GDC Europe '16

A Story of Talks

Back in August I attended Game Developers Conference Europe in Cologne, Germany. I had a wonderful time, and met some great people, both academics, industry professionals, and those who were both (#CareerGoals). One of the key draws of an event like GDC EU though is the range of talks in a diverse areas of disciplines from experts the world over. As part of that, I would like to offer my perspective and thoughts on five of the most interesting talks I attended at the conference. These are in no particular order, and each has given me new ideas and perspectives on my work and research.

1) Changing Tides: 2015's Accessibility Advancements - Ian Hamilton

Making video games and apps accessible for peoples of any physical or mental disability is and should be a goal for any developer, particularly as some changes needed as often minor adjustments well within the grasp of the average developer. Plus, with the Communications and Video Accessibility Act signed into law by Obama in 2010, it's also a legal requirement for developers working/trading in the United States.

Ian split his talk excellently by looking at the good, the bad, and the future of gaming accessibility, bringing up recent examples that even I hadn't heard of. For an example of the good, look at the newer Ease of Access controls (very similar to the tools one would expect on a Windows PC) introduced on the PS4, Xbox One, iOS, and Android, the Xbox avatar wheelchair options, and the colour blindness options in games like Hue and Borderlands.

For examples of the not-so-good, look at the non-existent accessibility options in games like The Witness (where colour blindness or deafness means some puzzles are just incompletable), fundamentally broken colour blindness options in games like DOOM and Overwatch (it appears that the modes simulate colour-blindness, rather than counter it!), and Pokémon Go's design and anti-cheating approach, which means it's mostly inaccessible for those with mobility issues.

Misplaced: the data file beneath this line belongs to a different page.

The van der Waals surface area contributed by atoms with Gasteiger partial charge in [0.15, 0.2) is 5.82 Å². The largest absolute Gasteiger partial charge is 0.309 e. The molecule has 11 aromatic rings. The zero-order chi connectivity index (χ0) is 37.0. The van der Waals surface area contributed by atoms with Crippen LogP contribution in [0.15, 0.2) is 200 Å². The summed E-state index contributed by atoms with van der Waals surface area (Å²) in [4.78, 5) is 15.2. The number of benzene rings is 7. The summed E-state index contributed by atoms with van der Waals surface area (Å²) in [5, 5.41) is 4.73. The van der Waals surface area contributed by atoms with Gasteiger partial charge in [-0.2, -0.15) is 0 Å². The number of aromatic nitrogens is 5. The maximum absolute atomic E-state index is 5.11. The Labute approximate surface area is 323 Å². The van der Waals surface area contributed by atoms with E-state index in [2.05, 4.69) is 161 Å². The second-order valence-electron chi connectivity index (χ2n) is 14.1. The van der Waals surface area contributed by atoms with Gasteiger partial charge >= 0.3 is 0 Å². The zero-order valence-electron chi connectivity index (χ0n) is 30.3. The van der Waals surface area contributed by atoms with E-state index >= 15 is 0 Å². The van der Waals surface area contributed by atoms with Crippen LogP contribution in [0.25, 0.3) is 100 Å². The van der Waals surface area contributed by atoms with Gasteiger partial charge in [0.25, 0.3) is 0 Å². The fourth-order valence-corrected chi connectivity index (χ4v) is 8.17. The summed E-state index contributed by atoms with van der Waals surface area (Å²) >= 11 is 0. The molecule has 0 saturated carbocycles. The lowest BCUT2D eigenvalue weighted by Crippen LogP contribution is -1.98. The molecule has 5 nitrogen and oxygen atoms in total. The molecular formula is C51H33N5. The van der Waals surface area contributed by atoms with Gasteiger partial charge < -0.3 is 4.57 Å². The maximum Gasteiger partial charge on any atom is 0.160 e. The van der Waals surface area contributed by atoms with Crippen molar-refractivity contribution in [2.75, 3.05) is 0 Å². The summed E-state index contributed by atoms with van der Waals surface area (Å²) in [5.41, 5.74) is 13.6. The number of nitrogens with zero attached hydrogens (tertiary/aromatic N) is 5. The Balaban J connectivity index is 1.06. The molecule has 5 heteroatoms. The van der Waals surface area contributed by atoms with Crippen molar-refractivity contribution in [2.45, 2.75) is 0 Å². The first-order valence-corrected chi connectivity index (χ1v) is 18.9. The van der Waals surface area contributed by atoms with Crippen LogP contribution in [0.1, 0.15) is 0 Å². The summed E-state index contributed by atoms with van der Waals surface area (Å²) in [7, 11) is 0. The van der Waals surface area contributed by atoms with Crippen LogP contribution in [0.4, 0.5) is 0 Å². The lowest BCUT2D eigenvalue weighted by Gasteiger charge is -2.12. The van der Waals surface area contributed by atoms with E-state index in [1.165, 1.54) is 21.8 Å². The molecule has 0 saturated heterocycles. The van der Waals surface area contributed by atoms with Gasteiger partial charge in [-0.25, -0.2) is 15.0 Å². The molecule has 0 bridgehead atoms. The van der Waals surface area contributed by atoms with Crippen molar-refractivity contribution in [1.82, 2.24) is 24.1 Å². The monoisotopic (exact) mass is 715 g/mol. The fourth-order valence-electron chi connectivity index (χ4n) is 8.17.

Finally, looking forward we should all be weary of how to make new platforms accessible (see Oculus Rift accessibility), building with accessibility in mind, and not being afraid to include patches with accessibility additions like The Witcher 3 and Evolve have done. There are plenty of resources online pertaining to accessibility goals, and already plenty of developers are pledging to not exclude gamers with disabilities.

2) 'Project Discovery': How Citizen Science got into 'Eve Online' - Attila Szantner, Bergur Finnbogason

Citizen Science is a concept I am strongly in favour for and would greatly love to involve in my own future projects one day, but for the time being we have large game developers like CCP Games leading the way with their integration of data analysis for The Human Protein Atlas in the EVE Online 'Project Discovery', built in collaboration with Massively Multiplayer Online Science and Reykjavik University

In this mini-game style module, players are tasked with identifying colour-coded features within high resolution images of human cells, which should assist in the recognition of proteins within the cells. Rewarded for their accuracy and efficiency, these citizen scientists can earn a variety of in-game rewards, be them cosmetic or mechanical. The CCP designer spoke about how they worked to balance the advantages players would earn from this experiment with the existing, rather weighty, in-game economy, and made sure that the tasks fitted the universe in terms of longevity, difficulty, and theme.

The results thus far have been absolutely astounding. Within the first 24 hours there were 463k classifications completed and 14.5k full images totally tagged, and 8m in six weeks. It was initially estimated that the first batch of data they made available for classification would take around 3 months to label, but in actuality it took closer to just two weeks. 4 months later, the total classification count had just surpassed 13 million, and doesn't show signs of stopping any time soon.